Stumphouse Tunnel & Isaqueena Falls

Stumphouse Tunnel & Isaqueena Falls

On our trip to Chau Ram County Park, we also explored the Stumphouse Tunnel and Isaqueena Falls. The tunnel and falls are located in a part of Sumter National Park near Walhalla, South Carolina in Oconee County. There is a $2 fee to enter the park, which you can leave in a drop box at the entrance. Once you’ve entered the park, you will find a parking lot with picnic areas. To the left is the way for Stumphouse Tunnel or off to the right you will cross a small bridge onto the Isaqueena Falls.

We started with Stumphouse Tunnel! We walked up a short, inclined, dirt road to reach the mouth of the tunnel. I was expecting a tunnel, and it was a tunnel, but for some reason I was surprised by it! Maybe because it sort of blends into the vegetation, or maybe I was picturing it being larger, I don’t know, but I was fascinating for sure.

The Stumphouse Tunnel was started in 1853 by the Blue Ridge Railroad, to connect Anderson, SC to Knoxville, TN via railroad through Stumphouse Mountain , but because funds ran out and the Civil War started, the tunnel was never completed. Irish miners had to use hand drills, hammers, chisels, and black powder to cut through the blue granite.

As we entered, the temperature immediately dropped, which was a welcome escape from the humid heat outside. The kids were a little nervous about the dark, but I whipped out my iPhone flashlight and we started laughing at our silly echoes.

I don’t watch scary movies anymore, but all of the weird, creepy storylines from watching them in high school started coming back to me! Luckily, none of them involved a tunnel! Eeekk!

The tunnel is 17 feet wide and 25 feet tall, and 1,617 feet of tunnel was completed. You can walk through half of it before you come to a locked gate. The gate was placed there to prevent injury from falling rocks that have been coming down through the air shaft cut from the top of the tunnel to the surface for ventilation. We learned that because of this air shaft, a nice cool breeze is constantly flowing through the tunnel and it creates condensation. The walls and edges of the floor were wet, and puddles were throughout the tunnel. With the darkness it was hard to see the standing water and quite the surprise when our feet were suddenly in a puddle!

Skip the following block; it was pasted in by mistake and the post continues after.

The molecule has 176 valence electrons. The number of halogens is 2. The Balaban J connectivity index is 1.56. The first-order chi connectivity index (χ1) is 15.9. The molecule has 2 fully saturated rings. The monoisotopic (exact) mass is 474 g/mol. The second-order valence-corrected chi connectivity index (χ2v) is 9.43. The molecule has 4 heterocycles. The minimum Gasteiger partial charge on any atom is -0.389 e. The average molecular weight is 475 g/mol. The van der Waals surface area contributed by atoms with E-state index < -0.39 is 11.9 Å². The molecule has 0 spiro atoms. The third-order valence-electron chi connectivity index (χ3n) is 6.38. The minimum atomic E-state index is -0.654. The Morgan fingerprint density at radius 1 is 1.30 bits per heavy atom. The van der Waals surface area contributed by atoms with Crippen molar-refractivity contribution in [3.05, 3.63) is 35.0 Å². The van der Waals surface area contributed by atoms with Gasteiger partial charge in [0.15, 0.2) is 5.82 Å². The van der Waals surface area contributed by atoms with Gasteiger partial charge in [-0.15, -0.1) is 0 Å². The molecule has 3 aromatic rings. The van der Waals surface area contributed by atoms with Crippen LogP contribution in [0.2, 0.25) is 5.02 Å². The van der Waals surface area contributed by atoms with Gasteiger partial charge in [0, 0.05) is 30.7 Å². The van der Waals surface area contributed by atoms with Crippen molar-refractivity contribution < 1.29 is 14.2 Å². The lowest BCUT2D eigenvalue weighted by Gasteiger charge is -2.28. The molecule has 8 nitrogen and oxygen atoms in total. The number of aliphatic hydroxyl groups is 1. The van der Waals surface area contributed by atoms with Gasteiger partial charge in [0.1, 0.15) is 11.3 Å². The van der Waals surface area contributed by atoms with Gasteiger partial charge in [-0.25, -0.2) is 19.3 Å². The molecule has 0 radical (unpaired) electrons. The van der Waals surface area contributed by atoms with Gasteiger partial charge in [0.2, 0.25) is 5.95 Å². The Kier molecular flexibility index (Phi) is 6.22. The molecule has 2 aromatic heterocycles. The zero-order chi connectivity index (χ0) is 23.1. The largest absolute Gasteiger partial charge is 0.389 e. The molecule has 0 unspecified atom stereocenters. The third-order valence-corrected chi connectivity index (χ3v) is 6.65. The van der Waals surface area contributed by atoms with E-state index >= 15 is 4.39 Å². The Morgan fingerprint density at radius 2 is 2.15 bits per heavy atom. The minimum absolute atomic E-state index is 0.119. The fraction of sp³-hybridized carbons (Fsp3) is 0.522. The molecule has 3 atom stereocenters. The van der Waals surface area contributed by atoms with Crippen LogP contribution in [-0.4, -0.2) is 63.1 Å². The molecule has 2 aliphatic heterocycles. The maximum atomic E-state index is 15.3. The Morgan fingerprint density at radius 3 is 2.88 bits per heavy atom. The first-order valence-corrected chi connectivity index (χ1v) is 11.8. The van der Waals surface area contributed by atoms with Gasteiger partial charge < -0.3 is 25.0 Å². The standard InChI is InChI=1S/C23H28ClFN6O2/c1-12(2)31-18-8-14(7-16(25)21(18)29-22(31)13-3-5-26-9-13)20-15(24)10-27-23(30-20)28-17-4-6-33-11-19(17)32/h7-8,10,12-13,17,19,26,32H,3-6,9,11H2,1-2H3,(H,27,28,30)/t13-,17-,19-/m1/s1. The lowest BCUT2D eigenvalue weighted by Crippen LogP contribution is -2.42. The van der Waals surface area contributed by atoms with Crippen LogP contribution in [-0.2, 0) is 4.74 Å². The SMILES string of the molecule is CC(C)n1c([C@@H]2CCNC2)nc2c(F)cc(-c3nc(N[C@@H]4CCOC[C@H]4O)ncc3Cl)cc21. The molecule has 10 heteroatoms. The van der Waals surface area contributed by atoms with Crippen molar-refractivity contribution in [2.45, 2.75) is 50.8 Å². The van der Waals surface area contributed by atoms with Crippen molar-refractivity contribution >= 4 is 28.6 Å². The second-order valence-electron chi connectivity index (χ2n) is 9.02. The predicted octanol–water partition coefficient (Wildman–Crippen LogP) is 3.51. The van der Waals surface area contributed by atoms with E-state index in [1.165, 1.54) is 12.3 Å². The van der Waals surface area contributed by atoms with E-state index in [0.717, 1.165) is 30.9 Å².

But we reached the “end” and touched the gate (scary movies were totally getting me here!), then turned around to walk back. Oh, and Bubs and Troy are soaked because they fell into the river while at Chau Ram County Park before we came here. Boys.

Interesting fact: because of the condensation from the ventilation through the air shaft and breeze, Clemson University discovered in 1951 that the tunnel was a perfect spot with perfect conditions to cure Bleu Cheese! The South’s first!! Clemson bought the tunnel, and still owns it, but they have since duplicated the conditions and no longer use the tunnel for cheese making. I kept thinking of my dad. He loves Bleu Cheese!!

It was a fun adventure and something different than we’ve ever done before. The kids liked it, even if they were more excited to leave it, and kept talking about the tunnel long after we left. And, although the tunnel was never finished, it is an amazing reminder and monument to the hard work and efforts of pre-Civil War engineering!

After the tunnel, we went back to the picnic area, ate our picnic lunch, then took the Isaqueena Trail to reach Isaqueena Falls. We crossed a small bridge at the beginning, looped around a corner to a lookout area about 200-300 feet down the graveled path, then decided to continue down the dirt trail to get a closer look. The hike was super short but the trail descends steeply in places, over rocks, tree roots, and fallen branches. Bubs was great and clambered down easily, but Little Miss needed to be carried by dad.

When we reached the bottom we were greeted by a beautiful waterfall!! This is seriously one of my favorite waterfalls I’ve ever been to! Everything was so green, and the falls were just stunning falling over the ledges and rocks.

This 200 foot falls was named after an Indian maiden, Isaqueena, who after warning the white settlers of an attack by another tribe, was chased by the attackers. While being chased she appeared to have jumped off the top of the falls to her death, but really jumped down to hide behind some of the falls and tricked them to escape. I love stories/history like this! And, I’m sure if you had the right shoes you could climb up to find her hiding spot!

Bubs is the explorer and climber! He was all over the place. If I had thought about it, we would have brought swim suits. There were some perfect spots for wading and playing in the water.

Leaving the falls and coming back up the dirt path was the hardest part of the day. Little Miss had to be carried and climbing over branches, rocks, and roots was more difficult, but we all made it! It was a really fun outing exploring this small part of Sumter National Park. If you are ever in the Northwest part of SC and need a short, easy, family friendly hike I highly recommend this one!

For more information you can call their office at 864- 638-4343.

Happy Exploring,

2 thoughts on “Stumphouse Tunnel & Isaqueena Falls”

  • Those falls look so cool!!! And huge. And I love the story about the Indian maiden….so neat! And Troy and Booker falling in the river 😂😂😂😂😳

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